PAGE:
Higher resting heart rate linked to increased risk of death from all causes
A higher resting heart rate is associated with an increased risk of death from all causes in the general population, even in people without the usual risk factors for heart disease, according to new research published in CMAJ (Canadian Medical Association Journal).
"The association of resting heart rate with risk of all-cause and cardiovascular mortality is independent of traditional risk factors of cardiovascular disease, suggesting that resting heart rate is a predictor of mortality in the general population," writes Dr. Dongfeng Zhang, Medical College of Qingdao University, Shandong, China, with coauthors.
Current evidence for resting heart rate and risk of death and risk of death from heart disease is inconsistent. To understand if resting heart rate is correlated with an increased risk of death, researchers assessed 46 studies involving 1 246 203 patients and 78 349 deaths from all causes, and 848 320 patients and 25 800 deaths from heart disease.
"Results from this meta-analysis suggest the risk of all-cause and cardiovascular mortality increased by 9% and 8% for every 10 beats/min increment of resting heart rate," write the authors. "The risk of all-cause mortality increased significantly with increasing resting heart rate in a linear relation, but a significantly increased risk of cardiovascular mortality was observed at 90 beats/min ... consistent with the traditionally defined tachycardia threshold of 90 or 100 beats/min for prevention of cardiovascular disease."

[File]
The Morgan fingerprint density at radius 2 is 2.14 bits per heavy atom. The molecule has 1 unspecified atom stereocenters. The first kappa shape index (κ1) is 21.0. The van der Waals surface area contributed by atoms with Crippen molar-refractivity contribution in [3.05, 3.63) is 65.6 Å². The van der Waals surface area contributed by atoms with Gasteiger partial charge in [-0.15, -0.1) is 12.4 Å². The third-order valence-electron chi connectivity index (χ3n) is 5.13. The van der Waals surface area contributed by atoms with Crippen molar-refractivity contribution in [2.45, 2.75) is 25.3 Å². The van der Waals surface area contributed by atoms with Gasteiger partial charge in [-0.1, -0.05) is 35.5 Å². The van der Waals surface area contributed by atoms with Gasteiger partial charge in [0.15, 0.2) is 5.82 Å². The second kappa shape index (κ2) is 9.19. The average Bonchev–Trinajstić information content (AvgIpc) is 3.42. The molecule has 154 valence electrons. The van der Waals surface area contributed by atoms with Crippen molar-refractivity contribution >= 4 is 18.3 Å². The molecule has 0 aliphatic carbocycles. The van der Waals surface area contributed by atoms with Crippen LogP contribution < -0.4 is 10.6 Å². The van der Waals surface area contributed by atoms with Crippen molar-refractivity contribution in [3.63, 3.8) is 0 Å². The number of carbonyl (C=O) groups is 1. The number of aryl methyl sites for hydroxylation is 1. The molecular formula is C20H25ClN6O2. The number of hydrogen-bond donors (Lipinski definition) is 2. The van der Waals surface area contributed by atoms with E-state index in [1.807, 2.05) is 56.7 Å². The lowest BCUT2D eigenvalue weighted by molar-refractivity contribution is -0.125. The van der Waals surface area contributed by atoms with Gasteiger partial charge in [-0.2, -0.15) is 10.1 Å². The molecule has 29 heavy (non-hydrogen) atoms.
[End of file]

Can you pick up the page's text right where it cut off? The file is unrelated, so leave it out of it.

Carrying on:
The authors found that people with a resting heart rate of more than 80 beats/min had a 45% higher risk of death from any cause than those with a resting heart rate of 60-80 beats/min, who had a 21% increased risk. However, the absolute risk is still small. Findings were similar for people with cardiovascular risk factors.
"The available evidence does not fully establish resting heart rate as a risk factor, but there is no doubt that elevated resting heart rate serves as a marker of poor health status," states Dr. Zhang. "Our results highlight that people should pay more attention to their resting heart rate for their health, and also indicate the potential importance of physical activity to lower resting heart rate."
The authors note the limitation that various factors can affect measurement of resting heart rate and that nighttime heart rate could be a better risk predictor.
"The magnitude of association between resting heart rate and all-cause mortality was stronger than that with cardiovascular mortality, and this discrepancy can be expected because resting heart rate has been also found to be associated with noncardiovascular mortality," write the authors.
They call for more research to develop an algorithm that considers both resting heart rate and cardiovascular risk factors to help doctors assess resting heart rate in clinical care.